And then there was the morning that I went in to wake up Colin only to discover the Ziploc bag still on his dresser. (Facepalm!) I furiously tried to do the swap before he woke up fully, but I didn’t have any cash on me. All I managed to do was shove the tooth bag down my pants before he fully opened his eyes. He looked to his dresser expectantly only to see… nothing. Immediately his face melted. I ran back to my bedroom and pulled a wad of cash out of my husband’s wallet. “We fucking forgot again!!” I whispered like a maniac. Chucking the tooth at Dan, shoving a dollar into the bag, and then shoving the bag back down my pants (also the extra cash from Dan’s wallet–I wasn’t going to let that opportunity pass me by), I ran back to Colin’s room and said, “I’m sure it’s here somewhere, Colin. The tooth fairy wouldn’t just take your tooth and leave nothing.” (At least in better houses anyhow.) And I pretended to pick up a dollar bag from behind his dresser. “Oh, HERE it is.” Happy child. Relieved Tooth Fairy.
Once Erin figured out that the Tooth Fairy was us, she had a lot of fun playing along for Colin’s sake. She would make a big deal every time Colin lost a tooth and help us remember to do the tooth/money swap. It was fabulous… right up until the power went to her head. When she lost her first molar, she wrote a letter to the Tooth Fairy negotiating $5 for this special tooth. I would have been totally pissed if I wasn’t so damn impressed with her genius.
At this point, I think we’ve had 30 chances to get this right. And I’m guessing we’re only at a 60-70% success rate. To further illustrate our crappiness, when Erin lost her last baby tooth, instead of making a huge deal out of it, we completely forgot to do the tooth/money swap (again). Seriously, we suck. She came in to our room to report, in a resigned fashion, “Dad, the <air quotes>Tooth Fairy</air quotes> didn’t come last night.” Dan hung his head and just handed her a dollar—directly from his wallet.
The magic is officially gone. But what the fuck do you expect for a reject tooth only worth a dollar?
I made an accidental Facebook friend the other day. It felt very much like a Seinfeld episode really. I was perusing my newsfeed while on the toilet. (Come on, you know you do that too. At least I wash my hands in between wiping and touching my phone again.) Anyhow, I was reading the comments on one of my friend’s posts, and I saw an old high school classmate. I clicked on her profile picture to see it better. As I was scrolling down her page, I accidentally clicked on the “Add Friend” button.
Oh crap. Time stopped while I tried to determine how bad this was. Naturally, I had to text my BFF Ricki to get her thoughts.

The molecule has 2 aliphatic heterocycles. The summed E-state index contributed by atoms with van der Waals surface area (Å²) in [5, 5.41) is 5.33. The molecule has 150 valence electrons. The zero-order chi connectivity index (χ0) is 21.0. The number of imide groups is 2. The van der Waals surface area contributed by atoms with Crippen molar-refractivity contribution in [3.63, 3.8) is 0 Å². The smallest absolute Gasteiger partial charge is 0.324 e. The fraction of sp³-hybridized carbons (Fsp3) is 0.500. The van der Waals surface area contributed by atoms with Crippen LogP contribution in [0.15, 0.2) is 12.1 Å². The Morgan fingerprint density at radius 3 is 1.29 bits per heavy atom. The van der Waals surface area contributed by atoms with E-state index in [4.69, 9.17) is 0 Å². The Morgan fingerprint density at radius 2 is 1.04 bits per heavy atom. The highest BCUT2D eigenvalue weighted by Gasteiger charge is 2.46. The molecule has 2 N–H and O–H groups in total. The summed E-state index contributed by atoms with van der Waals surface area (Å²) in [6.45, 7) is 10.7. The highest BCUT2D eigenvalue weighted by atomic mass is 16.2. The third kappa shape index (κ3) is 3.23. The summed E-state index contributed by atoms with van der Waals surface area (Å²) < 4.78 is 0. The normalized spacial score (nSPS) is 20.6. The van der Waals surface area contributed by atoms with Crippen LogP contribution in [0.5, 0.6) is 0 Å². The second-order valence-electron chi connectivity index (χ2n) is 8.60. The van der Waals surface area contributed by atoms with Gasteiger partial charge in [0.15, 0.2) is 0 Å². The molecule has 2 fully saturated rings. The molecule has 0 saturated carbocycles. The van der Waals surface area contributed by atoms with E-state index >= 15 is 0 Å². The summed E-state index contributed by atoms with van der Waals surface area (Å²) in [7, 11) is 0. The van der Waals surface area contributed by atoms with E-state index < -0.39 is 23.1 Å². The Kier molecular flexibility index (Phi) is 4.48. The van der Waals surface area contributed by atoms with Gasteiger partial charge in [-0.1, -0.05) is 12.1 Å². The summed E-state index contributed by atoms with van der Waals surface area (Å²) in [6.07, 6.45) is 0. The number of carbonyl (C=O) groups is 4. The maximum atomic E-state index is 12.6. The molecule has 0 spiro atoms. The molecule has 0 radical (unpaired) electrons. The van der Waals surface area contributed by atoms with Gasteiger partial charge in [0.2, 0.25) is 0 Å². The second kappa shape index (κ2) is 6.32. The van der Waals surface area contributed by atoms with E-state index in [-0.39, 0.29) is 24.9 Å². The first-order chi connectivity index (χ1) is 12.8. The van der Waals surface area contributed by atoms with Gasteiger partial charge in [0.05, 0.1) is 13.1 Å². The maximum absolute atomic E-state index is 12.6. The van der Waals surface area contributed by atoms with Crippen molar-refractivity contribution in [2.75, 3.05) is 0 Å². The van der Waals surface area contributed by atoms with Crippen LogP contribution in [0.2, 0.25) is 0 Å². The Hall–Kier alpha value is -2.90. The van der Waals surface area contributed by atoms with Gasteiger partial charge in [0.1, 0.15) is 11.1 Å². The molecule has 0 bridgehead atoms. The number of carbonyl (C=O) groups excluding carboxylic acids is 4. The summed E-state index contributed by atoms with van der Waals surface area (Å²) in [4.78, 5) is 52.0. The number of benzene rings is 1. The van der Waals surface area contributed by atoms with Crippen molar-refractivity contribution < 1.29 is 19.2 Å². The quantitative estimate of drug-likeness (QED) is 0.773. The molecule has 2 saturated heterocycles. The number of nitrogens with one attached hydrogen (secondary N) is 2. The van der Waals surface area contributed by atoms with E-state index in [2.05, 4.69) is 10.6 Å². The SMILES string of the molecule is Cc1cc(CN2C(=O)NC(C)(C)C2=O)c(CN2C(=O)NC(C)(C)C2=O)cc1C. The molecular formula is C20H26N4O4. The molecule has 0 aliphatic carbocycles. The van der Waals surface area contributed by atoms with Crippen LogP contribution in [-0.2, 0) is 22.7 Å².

Me: “Fuck. I was trying to look at someone’s profile picture on my phone and accidentally sent her a friend request.”
Ricki: “They should make you confirm that action.”
Me: “Ohhhhhhhh shiiiiiiiiiiiiiittttttt!! And yes they should make you confirm that action. They used to.”
I sat there for awhile while I calmed down enough to realize I wasn’t up shit creek or anything. And then texted Ricki again.
Me: “[Name deleted to protect the innocent] from high school. Remember her? I guess it could be way worse…”
Ricki: “Yeah. I remember her.”
Me: “At least it wasn’t an ex or an ex’s partner.”
Me: “But there’s no polite way to take that back.”
Ricki: “She’ll accept it”
And accept my friend request she did. Thanks goodness I have actually met this person, and I don’t think I’ve ever done anything to piss her off. Turns out, she’s still very nice and takes lovely, calming photos of the beach. So, really, it’s not a travesty. I mean, imagine if I had done that on an ex-boyfriend’s page. Or worse—an ex-boyfriend’s wife’s page. Because you know I’ve checked a couple of those wives out. Some maybe more than a few times. (Come on, you know you do that too.)
I always figured that once I was old enough to have wrinkles then acne would be a thing of the past. But now, I’ve got laugh lines, wrinkles, and even eye bags—in addition to the damn acne. This summer has been especially brutal on my chin. It’s a freak show.
So I’m putting cover-up on the pimples on my chin when I what do I find? A fucking black hair. (Not to be confused with a BNH.) A coarse little fucker sticking right out of the middle of my chin. I mean, come on, REALLY?
Okay, face, make up your fucking mind. Am I a teenager, an old lady, or a man?
Dan: “Why does my car smell like dog shit?”
Me: “Oh crap. (Paused to see if he got the pun. He was not amused.) That’s totally not my fault.”
Me: “Well, I took Ziggy the Dog to Erin’s summer camp drop-off with me yesterday. And he pooped on the way into the school. I cleaned it up, of course–thank goodness I thought to bring a bag—but there were no garbage cans so I had to bring it back home with me. But Colin didn’t want it in the car with him so I put it in the trunk and…”
Dan (rudely interrupting me): “And you forgot it…”
Me: “Well, I asked Colin to help me remember to take it out…”
Dan: “So it’s Colin’s fault that it sat in the hot sun all day and then overnight.”
Me: “Yes. It’s Colin’s fault. Or you can blame Ziggy the Dog. It was his poop.”
It’s all fun and games until you drop the champagne bottle (while pouring), and it smashes down on the champagne glass, which then breaks and spills champagne and shards of glass all over the table and the floor.
Yeah, then it’s not fun anymore.
A ridiculous amount of coffee and booze is consumed in the process of writing these stories. Add some fuel if you'd like to keep me going!